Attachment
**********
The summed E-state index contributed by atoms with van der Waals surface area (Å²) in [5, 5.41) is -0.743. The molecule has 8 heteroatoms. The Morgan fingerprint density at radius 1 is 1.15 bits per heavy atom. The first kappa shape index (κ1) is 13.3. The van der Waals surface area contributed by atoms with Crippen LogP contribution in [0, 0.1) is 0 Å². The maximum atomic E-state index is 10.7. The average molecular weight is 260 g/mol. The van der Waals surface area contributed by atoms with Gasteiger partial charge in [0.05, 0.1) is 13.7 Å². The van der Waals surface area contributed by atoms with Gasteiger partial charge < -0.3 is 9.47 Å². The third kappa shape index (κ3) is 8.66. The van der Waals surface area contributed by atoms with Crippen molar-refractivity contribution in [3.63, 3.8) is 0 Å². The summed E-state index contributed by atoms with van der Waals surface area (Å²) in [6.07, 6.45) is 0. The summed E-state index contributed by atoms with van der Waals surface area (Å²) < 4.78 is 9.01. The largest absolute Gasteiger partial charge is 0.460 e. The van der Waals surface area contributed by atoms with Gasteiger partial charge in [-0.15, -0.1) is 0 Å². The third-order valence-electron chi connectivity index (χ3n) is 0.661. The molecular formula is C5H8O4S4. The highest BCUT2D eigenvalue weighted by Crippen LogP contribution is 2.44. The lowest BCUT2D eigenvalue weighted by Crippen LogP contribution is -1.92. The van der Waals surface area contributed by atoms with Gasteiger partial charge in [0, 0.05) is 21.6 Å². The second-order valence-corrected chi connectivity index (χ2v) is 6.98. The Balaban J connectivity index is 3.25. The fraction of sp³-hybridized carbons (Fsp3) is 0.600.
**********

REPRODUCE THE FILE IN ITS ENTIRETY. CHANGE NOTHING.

The summed E-state index contributed by atoms with van der Waals surface area (Å²) in [5, 5.41) is -0.743. The molecule has 8 heteroatoms. The Morgan fingerprint density at radius 1 is 1.15 bits per heavy atom. The first kappa shape index (κ1) is 13.3. The van der Waals surface area contributed by atoms with Crippen LogP contribution in [0, 0.1) is 0 Å². The maximum atomic E-state index is 10.7. The average molecular weight is 260 g/mol. The van der Waals surface area contributed by atoms with Gasteiger partial charge in [0.05, 0.1) is 13.7 Å². The van der Waals surface area contributed by atoms with Gasteiger partial charge < -0.3 is 9.47 Å². The third kappa shape index (κ3) is 8.66. The van der Waals surface area contributed by atoms with Crippen molar-refractivity contribution in [3.63, 3.8) is 0 Å². The summed E-state index contributed by atoms with van der Waals surface area (Å²) in [6.07, 6.45) is 0. The summed E-state index contributed by atoms with van der Waals surface area (Å²) < 4.78 is 9.01. The largest absolute Gasteiger partial charge is 0.460 e. The van der Waals surface area contributed by atoms with Gasteiger partial charge in [-0.15, -0.1) is 0 Å². The third-order valence-electron chi connectivity index (χ3n) is 0.661. The molecular formula is C5H8O4S4. The highest BCUT2D eigenvalue weighted by Crippen LogP contribution is 2.44. The lowest BCUT2D eigenvalue weighted by Crippen LogP contribution is -1.92. The van der Waals surface area contributed by atoms with Gasteiger partial charge in [0, 0.05) is 21.6 Å². The second-order valence-corrected chi connectivity index (χ2v) is 6.98. The Balaban J connectivity index is 3.25. The fraction of sp³-hybridized carbons (Fsp3) is 0.600.